Call us old-fashioned, but we believe that an afternoon tea break is a panacea for many ills. A cup of tea should always be taken with a little something sweet, which makes it the perfect pick-me-up for a hectic afternoon. No matter if your day dishes up school-holiday mayhem, back-to-back meetings or an overflowing laundry basket or two, give yourself five minutes to raid the cake tins and make yourself a hot cup of tea. You’ll hit the 3 p.m. mark civilised and smiling.
One proof of this superpower comes from the memoirs of World War II. Tea was a scarce commodity during these years, with much of it being sent to the troops on the front line to boost morale. Teabags were reused several times over to eke out one more cuppa – ‘Where there is tea, there is hope!’ they would say as the teabag did the 5th round; and no one asked for milk or sugar.
While all this tea talk may sound as quintessentially British as Charles Dickens or a royal coronation, tea actually originated in the ancient civilisation of China several thousand years earlier. The uninteresting greyish-green leaves were first introduced to Britain in the early 17th century via the East India Company. The habit of drinking tea mid-afternoon was made popular by the wife of King Charles II, who enjoyed hers with the requisite triangles of cucumber sandwiches and then in 1717, the first tea shop was opened by Thomas Twining of London. The House of Twining was later granted a royal warrant by Queen Victoria and, 300 years on, Twinings is still in business and still supplying the Royal household with tea.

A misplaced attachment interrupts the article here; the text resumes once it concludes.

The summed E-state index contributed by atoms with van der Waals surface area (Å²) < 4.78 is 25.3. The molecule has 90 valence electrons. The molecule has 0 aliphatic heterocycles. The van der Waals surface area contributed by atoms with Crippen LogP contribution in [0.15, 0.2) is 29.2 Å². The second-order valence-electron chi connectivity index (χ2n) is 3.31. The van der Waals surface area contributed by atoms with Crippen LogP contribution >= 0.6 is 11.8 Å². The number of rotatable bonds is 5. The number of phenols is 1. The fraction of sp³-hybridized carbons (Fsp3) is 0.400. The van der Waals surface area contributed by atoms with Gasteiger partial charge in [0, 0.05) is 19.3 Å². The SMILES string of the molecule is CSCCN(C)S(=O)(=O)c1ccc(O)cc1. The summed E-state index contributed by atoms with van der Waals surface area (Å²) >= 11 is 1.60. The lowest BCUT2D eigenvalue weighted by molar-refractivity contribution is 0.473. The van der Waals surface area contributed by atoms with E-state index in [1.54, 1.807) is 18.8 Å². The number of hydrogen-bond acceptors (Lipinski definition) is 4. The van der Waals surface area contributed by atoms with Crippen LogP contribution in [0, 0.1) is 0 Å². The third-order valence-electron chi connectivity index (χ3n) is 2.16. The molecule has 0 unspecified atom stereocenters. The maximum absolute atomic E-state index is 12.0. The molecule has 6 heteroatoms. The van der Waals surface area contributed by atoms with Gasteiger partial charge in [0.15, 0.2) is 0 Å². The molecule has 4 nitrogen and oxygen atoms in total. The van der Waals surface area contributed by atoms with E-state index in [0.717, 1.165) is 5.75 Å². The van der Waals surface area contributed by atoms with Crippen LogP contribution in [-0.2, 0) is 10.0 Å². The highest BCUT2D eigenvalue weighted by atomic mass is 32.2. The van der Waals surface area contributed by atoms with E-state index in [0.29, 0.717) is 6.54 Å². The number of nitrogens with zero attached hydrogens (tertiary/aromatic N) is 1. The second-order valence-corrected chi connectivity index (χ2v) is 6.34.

During the mid-1800s, whilst ladies sipped Earl Grey from delicate china cups between dainty mouthfuls of scone, a tea battle was heating up between China, British East India and the colonies. No mere storm in a teacup, this involved intrigue, disguise and corporate espionage that brought back the secrets of Chinese tea plantations to British colonies resulting in prolific tea cultivation across the world. No doubt governors across the British Empire celebrated with a hot cuppa and a Shrewsbury biscuit when they heard the news.
These days, the tradition of afternoon tea is very much alive and well, and it’s one we don’t want to break – not for all the tea in China!
A fresh pot of tea and some baked treats are all you need to entertain friends who drop by or just to enjoy a brief interlude in a busy day. So – may your tea always be hot, and your cake tins always full!